February 20, 2007
Newspaper MarchesBridgette Redman
The most common reaction I got to that phrase was, "What's a newspaper march?"
It's a reaction I could relate to--I certainly hadn't heard of one before, and I was a member of a marching band for three years. What I discovered was a pretty fascinating piece of cultural history. The most famous march of the genre was the one written by John Phillip Sousa for the Washington Post in 1889. Since then, composers have created more than 300 marches named after and dedicated to newspapers in towns across the country.
The Advocate Brass Band has researched some of the history of newspaper marches, digging into the Library of Congress to find scores. They've put together several CDs of them that they offer for sale.
What I find most fascinating about this piece of cultural history is the intensely local nature of the composition. It's music written for a particular place and for a particular organization. It's music that has meaning for a group of people because it is about their hometown, about the newspaper that comes to their doorstep every morning.
While most of these were written in the late 1800s and early 1900s, they've continued to be produced throughout the years. The newspaper I write for commissioned composer John Moss to write one for its 150th anniversary. It premiered at Michigan State University which was also celebrating its 150th anniversary. You can read what I wrote about the Lansing Concert Band's recent performance of it here. The Lansing Concet Band's director talked about how important it was for that march to become a part of their repertoire. Aside from it being a great concert march, it was something that uniquely belonged to their city.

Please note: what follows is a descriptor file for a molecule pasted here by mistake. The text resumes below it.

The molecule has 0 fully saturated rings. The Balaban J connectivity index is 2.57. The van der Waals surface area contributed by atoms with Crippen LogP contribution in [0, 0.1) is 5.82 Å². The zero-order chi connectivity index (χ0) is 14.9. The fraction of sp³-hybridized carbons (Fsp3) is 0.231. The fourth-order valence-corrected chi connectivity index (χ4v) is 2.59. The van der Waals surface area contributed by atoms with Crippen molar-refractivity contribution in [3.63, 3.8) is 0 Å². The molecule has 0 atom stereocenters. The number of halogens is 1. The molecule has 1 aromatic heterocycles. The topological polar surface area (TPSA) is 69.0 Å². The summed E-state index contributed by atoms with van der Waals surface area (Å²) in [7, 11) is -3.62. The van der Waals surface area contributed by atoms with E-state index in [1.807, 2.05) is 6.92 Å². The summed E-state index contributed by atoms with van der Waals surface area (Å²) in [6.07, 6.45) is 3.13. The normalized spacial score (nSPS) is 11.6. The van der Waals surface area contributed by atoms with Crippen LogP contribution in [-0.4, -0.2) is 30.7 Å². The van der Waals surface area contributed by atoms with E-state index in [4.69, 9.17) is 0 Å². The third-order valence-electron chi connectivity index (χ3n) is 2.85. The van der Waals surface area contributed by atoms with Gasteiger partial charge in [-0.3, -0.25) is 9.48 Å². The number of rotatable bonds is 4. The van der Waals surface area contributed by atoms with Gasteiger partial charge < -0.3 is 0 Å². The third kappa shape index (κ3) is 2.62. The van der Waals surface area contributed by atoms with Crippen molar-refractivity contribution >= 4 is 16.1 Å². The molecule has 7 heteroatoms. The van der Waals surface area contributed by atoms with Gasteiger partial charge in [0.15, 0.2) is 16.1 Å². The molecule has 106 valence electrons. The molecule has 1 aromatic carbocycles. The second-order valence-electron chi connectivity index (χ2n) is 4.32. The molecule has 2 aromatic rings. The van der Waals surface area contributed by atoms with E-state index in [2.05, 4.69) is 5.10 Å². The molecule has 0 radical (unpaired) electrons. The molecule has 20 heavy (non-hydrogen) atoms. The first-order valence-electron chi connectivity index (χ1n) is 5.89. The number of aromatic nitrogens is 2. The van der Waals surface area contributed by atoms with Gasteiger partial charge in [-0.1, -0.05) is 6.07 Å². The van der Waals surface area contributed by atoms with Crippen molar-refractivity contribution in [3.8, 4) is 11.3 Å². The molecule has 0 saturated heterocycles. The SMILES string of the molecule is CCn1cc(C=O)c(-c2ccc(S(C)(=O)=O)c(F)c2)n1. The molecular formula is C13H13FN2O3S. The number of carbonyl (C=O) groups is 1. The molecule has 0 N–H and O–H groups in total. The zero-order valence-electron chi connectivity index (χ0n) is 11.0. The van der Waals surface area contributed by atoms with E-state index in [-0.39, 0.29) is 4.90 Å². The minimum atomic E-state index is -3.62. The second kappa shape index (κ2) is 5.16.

For me, it was yet another confirmation that art, good art, happens everywhere. Site-specific art doesn't have to belong only to the metropolitan areas. It can belong wherever people create.
Posted by Bridgette Redman at February 20, 2007 4:58 PM
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